Whichever way you plan to take your pension money, you need to think about tax, as there may be income tax to pay on any money you take out over your tax-free cash.
Take all your money at once and you could pay more income tax than you need to. Take it over a number of years and it is likely to be more tax efficient which means you get to keep more of your money.
It’s important to note that laws and tax rules may change in the future and your own personal circumstances and where you live in the UK will have an impact on tax.
You can normally take money from your pension pot yourself online – just log in if you have a Standard Life pension plan. Or in some circumstances you may want or need to call.
If you’re not registered for online services, you can sign up – again it makes sense to do this in good time.
If you plan to take your pension money as a series of lump sums or flexibly as an income, the remaining money in your pension pot stays invested – normally in funds.
You need to make investment choices, as the rest of your pension money is invested in funds that you choose. And even after you start taking your pension money, it’s important to regularly review your investments to make sure they’re still right for you and your goals.
1. You need your money to last
Whatever you decide to do, you need to think about how long you need your pension savings to last.
Our pension calculator can help you work out how much you might need in retirement.
2. Be scam smart
When it comes to any savings, if you come across any ‘too-good-to-be-true’ investment opportunities, they are very likely to be a scam.
Always check with the Financial Conduct Authority (FCA) to see if a company or individual is authorised to provide investments and be very wary of high-pressure sales tactics and unregulated ‘opportunities’ – such as diamonds, land, forests, and real estate, particularly overseas. You aren’t protected by the FCA as many people have found out to their cost. MoneyHelper can also help with guidance.
3. Consider your legacy: Your Will and your pension savings
Money in your pension plan can be passed on more tax efficiently than ever, depending on what type of pension plan you have, who you want to leave your pension savings to and the age you die.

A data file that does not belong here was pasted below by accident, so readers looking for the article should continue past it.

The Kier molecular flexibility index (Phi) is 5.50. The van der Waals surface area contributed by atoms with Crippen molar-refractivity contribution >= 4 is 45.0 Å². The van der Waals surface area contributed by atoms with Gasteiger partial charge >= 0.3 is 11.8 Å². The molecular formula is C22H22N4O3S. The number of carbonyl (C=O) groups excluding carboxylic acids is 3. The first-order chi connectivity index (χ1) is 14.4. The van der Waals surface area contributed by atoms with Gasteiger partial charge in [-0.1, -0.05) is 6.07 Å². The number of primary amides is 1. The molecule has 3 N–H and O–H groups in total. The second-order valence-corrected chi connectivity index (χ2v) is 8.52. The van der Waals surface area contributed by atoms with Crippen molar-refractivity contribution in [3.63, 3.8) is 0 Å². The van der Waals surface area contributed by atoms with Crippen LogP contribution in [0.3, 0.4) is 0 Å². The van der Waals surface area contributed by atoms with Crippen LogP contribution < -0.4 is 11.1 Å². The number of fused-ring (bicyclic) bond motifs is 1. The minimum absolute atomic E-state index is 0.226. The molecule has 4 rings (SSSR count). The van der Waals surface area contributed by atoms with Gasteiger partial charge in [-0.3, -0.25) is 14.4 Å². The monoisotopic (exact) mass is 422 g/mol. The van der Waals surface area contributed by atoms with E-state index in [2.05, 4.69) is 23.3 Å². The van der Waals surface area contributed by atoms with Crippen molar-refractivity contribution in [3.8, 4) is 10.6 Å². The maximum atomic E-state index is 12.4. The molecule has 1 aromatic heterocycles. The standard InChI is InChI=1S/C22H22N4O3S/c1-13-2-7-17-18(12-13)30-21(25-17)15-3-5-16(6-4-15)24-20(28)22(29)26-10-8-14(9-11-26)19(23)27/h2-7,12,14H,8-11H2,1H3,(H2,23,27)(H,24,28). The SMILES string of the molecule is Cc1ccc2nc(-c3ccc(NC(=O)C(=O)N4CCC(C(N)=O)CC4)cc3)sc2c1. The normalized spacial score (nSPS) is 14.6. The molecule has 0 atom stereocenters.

Your Will doesn’t normally cover your pension savings – so it’s important to tell your pension provider who you want your money to go to on your death. You can do this by nominating your beneficiaries and keeping them up to date. You can nominate the people – or charities – you’d like to get your pension savings, either online or by contacting your provider. They’ll take your wishes into account.
Leaving money to loved ones can be a complex area, so make sure you understand how to pass your wealth on tax efficiently to whomever you want.
Who you leave your money to also has tax implications and it makes sense to take advice on this.There’s likely to be a charge for this.
4. Think about the impact of any decision on means-tested state benefits
Any benefits you currently receive can be reduced or stopped entirely if you start taking any money from your pension savings. It could also affect any future benefits you may be entitled to, such as help with long-term care.
If you think this could affect you then check with the Department for Work and Pensions.
5. Get to know your State Pension
Knowing what you could get in the future can help you plan.
Find out more on what you could get and when, here.
6. Find any lost pension plans
If you think you’ve lost one, all you need is the name of your employer or pension provider to get started. If you don’t have those, you can use the Government’s online Pension Tracing Service.
If you’re unsure what’s right for you, consider getting financial advice. It could make a big difference to your money and your peace of mind.
Although there will likely be a cost, it could save you money in the long run.
If you don’t have an adviser, you can find one in your area at unbiased.co.uk .
This article shouldn’t be taken as financial advice and is based on our understanding in May 2021.
Standard Life accepts no responsibility for information contained on external websites. This is for general information only.